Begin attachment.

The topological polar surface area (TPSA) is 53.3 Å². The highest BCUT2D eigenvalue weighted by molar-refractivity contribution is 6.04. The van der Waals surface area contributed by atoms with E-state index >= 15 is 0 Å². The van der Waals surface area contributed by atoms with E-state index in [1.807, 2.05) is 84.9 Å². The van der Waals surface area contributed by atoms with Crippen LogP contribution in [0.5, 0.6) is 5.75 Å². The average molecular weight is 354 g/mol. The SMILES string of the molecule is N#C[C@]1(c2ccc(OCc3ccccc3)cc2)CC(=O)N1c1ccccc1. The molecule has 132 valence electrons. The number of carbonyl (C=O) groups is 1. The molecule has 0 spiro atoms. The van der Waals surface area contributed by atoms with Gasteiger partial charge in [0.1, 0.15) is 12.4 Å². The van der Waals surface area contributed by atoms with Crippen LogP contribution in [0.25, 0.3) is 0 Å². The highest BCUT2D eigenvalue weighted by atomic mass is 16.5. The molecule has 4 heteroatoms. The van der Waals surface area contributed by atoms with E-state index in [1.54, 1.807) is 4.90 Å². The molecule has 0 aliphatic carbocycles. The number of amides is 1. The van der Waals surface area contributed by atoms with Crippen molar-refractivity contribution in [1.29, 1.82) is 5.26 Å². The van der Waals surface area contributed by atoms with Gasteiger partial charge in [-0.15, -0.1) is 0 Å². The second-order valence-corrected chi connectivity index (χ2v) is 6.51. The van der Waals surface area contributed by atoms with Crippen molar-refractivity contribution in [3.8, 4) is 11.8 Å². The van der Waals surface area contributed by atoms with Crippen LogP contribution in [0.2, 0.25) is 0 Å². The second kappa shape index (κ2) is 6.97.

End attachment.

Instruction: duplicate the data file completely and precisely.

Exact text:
The topological polar surface area (TPSA) is 53.3 Å². The highest BCUT2D eigenvalue weighted by molar-refractivity contribution is 6.04. The van der Waals surface area contributed by atoms with E-state index >= 15 is 0 Å². The van der Waals surface area contributed by atoms with E-state index in [1.807, 2.05) is 84.9 Å². The van der Waals surface area contributed by atoms with Crippen LogP contribution in [0.5, 0.6) is 5.75 Å². The average molecular weight is 354 g/mol. The SMILES string of the molecule is N#C[C@]1(c2ccc(OCc3ccccc3)cc2)CC(=O)N1c1ccccc1. The molecule has 132 valence electrons. The number of carbonyl (C=O) groups is 1. The molecule has 0 spiro atoms. The van der Waals surface area contributed by atoms with Gasteiger partial charge in [0.1, 0.15) is 12.4 Å². The van der Waals surface area contributed by atoms with Crippen LogP contribution in [0.25, 0.3) is 0 Å². The highest BCUT2D eigenvalue weighted by atomic mass is 16.5. The molecule has 4 heteroatoms. The van der Waals surface area contributed by atoms with E-state index in [1.54, 1.807) is 4.90 Å². The molecule has 0 aliphatic carbocycles. The number of amides is 1. The van der Waals surface area contributed by atoms with Crippen molar-refractivity contribution in [1.29, 1.82) is 5.26 Å². The van der Waals surface area contributed by atoms with Gasteiger partial charge in [-0.15, -0.1) is 0 Å². The second-order valence-corrected chi connectivity index (χ2v) is 6.51. The van der Waals surface area contributed by atoms with Crippen molar-refractivity contribution in [3.8, 4) is 11.8 Å². The van der Waals surface area contributed by atoms with Crippen LogP contribution in [0.2, 0.25) is 0 Å². The second kappa shape index (κ2) is 6.97.